IN SPITE of the progress in treatment of childhood leukemia, the control of meningeal leukemia remains a problem. The blood brain barrier prevents the penetration of the antileukemic drugs into the central nervous system (CNS)1-5 and the anatomical geography of the cerebral gyri renders leukemic cells inaccessible to drugs injected into the subarachnoid space. When the antileukemic drug is given intrathecally, it often fails to eradicate malignant cells completely, as shown by the frequent reappearance of blasts in the cerebrospinal fluid (CSF) and by the persistence at postmortem examination of leukemic infiltrate in the CNS.6
The clinical picture of meningeal leukemia varies in the extent and severity of the neurological symptoms and signs. Headache, nausea and vomiting, drowsiness, and irritability are the most frequent symptoms; papilledema, cranial nerve palsies, and separation of the cranial sutures are the most common signs. Headache when present can be of an extreme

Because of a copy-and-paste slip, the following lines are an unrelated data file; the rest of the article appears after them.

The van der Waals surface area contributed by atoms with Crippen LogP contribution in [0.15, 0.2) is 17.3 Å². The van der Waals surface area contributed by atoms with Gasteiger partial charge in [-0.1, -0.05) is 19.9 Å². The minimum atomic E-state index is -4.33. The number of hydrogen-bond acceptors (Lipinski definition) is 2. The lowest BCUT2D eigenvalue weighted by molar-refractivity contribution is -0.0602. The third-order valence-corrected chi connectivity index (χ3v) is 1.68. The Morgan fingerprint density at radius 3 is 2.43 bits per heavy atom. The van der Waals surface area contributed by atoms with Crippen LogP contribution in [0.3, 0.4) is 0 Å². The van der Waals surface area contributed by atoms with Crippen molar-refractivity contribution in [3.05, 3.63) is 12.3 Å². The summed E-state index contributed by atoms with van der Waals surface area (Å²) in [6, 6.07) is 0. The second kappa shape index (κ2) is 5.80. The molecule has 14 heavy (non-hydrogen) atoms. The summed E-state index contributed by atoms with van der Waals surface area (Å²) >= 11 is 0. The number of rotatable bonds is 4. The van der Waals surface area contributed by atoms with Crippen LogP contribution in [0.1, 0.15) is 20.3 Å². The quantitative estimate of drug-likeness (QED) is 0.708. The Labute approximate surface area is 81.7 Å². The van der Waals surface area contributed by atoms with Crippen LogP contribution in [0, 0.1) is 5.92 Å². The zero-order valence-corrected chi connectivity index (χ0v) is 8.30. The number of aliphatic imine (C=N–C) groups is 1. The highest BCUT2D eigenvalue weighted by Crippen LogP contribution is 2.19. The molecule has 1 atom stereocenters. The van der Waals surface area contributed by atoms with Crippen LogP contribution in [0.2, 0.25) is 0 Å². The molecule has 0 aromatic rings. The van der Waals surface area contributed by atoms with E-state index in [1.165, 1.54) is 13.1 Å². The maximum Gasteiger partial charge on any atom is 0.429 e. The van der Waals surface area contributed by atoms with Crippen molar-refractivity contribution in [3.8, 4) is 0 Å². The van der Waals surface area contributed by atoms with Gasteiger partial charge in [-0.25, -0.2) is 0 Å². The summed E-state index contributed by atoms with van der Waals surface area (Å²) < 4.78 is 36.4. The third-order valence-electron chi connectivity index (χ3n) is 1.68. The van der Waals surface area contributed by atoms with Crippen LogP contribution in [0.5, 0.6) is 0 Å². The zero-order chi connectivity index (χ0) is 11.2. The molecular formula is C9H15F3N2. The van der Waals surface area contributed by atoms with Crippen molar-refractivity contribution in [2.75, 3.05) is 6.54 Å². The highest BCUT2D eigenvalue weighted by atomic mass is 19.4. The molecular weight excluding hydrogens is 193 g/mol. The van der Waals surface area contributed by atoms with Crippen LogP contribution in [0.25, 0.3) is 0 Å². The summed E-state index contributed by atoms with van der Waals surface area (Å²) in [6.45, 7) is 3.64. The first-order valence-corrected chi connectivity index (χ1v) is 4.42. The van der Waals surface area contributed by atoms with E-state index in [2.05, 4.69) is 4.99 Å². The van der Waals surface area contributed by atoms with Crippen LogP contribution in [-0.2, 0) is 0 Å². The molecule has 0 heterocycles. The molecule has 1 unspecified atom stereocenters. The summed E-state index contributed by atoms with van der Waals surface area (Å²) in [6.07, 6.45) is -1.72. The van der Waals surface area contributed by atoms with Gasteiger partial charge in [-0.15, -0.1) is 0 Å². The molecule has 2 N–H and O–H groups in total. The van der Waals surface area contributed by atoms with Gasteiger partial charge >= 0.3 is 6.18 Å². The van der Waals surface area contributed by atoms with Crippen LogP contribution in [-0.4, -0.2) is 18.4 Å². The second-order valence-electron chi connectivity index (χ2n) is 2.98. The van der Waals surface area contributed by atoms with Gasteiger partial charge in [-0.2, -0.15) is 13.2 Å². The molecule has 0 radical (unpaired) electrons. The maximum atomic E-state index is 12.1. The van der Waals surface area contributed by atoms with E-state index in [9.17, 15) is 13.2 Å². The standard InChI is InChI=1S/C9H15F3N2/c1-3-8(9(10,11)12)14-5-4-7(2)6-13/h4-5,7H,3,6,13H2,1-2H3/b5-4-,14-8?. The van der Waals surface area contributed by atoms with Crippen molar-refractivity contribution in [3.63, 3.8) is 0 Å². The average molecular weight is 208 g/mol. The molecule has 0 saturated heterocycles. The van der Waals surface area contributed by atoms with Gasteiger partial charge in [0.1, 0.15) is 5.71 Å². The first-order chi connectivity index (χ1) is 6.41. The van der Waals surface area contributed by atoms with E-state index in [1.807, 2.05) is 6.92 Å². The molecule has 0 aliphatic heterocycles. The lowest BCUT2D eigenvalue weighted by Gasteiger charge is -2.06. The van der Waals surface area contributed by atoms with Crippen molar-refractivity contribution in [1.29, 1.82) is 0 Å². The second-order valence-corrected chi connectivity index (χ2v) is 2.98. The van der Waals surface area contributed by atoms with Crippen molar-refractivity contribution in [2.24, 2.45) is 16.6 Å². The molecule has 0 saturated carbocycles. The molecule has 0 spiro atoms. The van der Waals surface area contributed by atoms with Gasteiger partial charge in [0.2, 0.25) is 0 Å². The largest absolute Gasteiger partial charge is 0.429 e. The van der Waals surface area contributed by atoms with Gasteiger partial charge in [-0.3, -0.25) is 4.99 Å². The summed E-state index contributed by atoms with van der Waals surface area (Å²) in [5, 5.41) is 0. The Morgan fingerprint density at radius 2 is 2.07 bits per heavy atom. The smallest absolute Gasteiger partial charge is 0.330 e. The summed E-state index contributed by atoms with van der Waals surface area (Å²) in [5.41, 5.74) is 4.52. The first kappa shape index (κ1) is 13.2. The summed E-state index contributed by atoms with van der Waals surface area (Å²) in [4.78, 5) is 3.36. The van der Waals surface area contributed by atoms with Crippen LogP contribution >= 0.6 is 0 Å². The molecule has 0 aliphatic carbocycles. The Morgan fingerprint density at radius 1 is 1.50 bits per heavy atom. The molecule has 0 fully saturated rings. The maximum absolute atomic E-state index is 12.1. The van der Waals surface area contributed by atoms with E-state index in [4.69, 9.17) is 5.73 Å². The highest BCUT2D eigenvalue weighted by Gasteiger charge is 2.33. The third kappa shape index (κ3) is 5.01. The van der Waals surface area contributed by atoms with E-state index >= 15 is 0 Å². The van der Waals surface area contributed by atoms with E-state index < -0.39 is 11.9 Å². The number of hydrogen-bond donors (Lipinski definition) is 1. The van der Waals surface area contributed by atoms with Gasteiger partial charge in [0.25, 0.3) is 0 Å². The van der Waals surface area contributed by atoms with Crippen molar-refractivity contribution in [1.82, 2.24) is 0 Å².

Mitus A. Dexamethasone. Am J Dis Child. 1969;117(3):307–312. doi:10.1001/archpedi.1969.02100030309009
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